Ethics Training

Ethics training can be viewed in two very different, frequently conflicting ways-as authoritarian dogmatic "indoctrination" about right and wrong, moral and immoral, good and evil, or, as training to think reflectively and independently about ethics-about these ethical concepts, ethical conflicts and challenges, and ethical principles and behavior.

Realistically, an effective ethics training program should fall somewhere between these two extremes-ideally, as both a presentation and promotion of recognized, endorsed professional values and as a reflective rationale for them.

Because training is enhanced by insight and role-modeling, a professional ethics program should, from the standpoint of maximizing the likelihood of succeeding, utilize both as tools. Rather than present rules to be regurgitated, rote recited and enforced through regimentation, ethics training should provide rationales for the rules and the ethical principles that underlie them. Otherwise, ethics training will more closely resemble boot camp "ethics drills" than an effort to foster ethical behavior through ethical awareness and understanding.
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Ethics training is more than teaching individuals the difference between right and wrong. It is taking those differences and applying them to situations that one may encounter in his or her own line of work. It teaches how to recognize ethical dilemmas and how to reason through them to make ethical decisions.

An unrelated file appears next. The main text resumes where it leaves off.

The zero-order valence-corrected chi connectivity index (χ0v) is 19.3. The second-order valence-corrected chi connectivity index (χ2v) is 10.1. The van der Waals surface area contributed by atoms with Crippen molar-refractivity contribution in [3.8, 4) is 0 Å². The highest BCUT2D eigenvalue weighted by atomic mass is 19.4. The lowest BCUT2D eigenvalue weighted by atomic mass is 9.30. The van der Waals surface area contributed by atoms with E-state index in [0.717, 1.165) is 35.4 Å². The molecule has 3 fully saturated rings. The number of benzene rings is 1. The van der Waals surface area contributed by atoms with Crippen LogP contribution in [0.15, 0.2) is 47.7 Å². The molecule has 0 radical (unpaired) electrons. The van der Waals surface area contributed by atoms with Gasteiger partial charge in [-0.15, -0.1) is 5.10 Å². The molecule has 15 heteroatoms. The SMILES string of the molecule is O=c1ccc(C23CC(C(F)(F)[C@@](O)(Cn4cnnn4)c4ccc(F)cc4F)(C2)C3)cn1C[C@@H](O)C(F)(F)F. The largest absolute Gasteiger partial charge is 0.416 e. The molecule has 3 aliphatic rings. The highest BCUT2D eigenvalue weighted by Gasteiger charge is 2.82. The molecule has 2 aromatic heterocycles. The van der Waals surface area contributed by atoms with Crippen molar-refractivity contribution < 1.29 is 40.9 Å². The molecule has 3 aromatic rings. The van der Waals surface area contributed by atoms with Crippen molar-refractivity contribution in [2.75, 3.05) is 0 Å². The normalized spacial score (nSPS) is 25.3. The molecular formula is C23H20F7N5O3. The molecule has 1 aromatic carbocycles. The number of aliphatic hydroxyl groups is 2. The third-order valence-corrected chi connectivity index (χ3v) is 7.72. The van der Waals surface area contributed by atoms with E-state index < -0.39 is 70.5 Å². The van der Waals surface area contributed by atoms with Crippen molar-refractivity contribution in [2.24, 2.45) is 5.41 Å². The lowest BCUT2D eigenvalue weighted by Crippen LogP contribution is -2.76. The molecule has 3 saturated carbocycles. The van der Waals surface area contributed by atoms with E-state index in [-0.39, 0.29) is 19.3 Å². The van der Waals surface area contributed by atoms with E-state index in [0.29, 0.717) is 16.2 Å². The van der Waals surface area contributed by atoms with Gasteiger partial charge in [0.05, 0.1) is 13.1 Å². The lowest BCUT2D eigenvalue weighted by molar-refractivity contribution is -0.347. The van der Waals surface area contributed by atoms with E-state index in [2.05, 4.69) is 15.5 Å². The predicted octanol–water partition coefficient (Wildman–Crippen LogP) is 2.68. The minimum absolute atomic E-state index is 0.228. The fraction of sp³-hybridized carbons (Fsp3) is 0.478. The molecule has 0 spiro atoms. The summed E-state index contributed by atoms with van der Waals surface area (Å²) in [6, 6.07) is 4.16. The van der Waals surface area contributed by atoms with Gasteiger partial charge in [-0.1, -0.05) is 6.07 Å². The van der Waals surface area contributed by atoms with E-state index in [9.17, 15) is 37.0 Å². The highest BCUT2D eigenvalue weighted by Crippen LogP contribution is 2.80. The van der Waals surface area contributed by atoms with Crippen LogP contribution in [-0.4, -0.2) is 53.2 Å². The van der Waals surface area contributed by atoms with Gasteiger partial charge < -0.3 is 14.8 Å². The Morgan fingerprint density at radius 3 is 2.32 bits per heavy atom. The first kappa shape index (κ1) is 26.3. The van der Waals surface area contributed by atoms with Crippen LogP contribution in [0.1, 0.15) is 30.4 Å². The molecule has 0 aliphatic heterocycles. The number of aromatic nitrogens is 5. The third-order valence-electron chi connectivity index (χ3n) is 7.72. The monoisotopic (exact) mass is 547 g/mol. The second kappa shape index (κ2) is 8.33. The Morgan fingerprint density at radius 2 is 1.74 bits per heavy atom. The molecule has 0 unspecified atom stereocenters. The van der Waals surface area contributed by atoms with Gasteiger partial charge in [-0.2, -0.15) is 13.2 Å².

Once an organization has adopted a code of ethics, all employees should attend training that helps them apply the code to their particular jobs. Mangers should make sure that all employees receive their training. Human resources departments should make the training available at a variety of times and locations so that all employees may participate.

This training is important because it gives employees a clear view of the law, the organization's code of ethics and how they interface-including collisions as well as congruence. It further defines what is meant by ethical behavior. Some people may not have any bad intentions, but if they do not understand what ethical behavior is, they may inadvertently do something that would be considered unethical. Also, if everyone has a clear understanding of what is acceptable and unacceptable, they can be held accountable. Cultivating ethical behavior through training can save the organization money by preventing legal actions against them.

Ethics training can be conducted by members of the organization, or an outside firm can be hired. Some businesses that offer training are Character Training International, Global Compliance, and 360Training. Material can be delivered as handbooks, documents, videos, live presentations, or online. An organization can choose the firm and the format that fits best.
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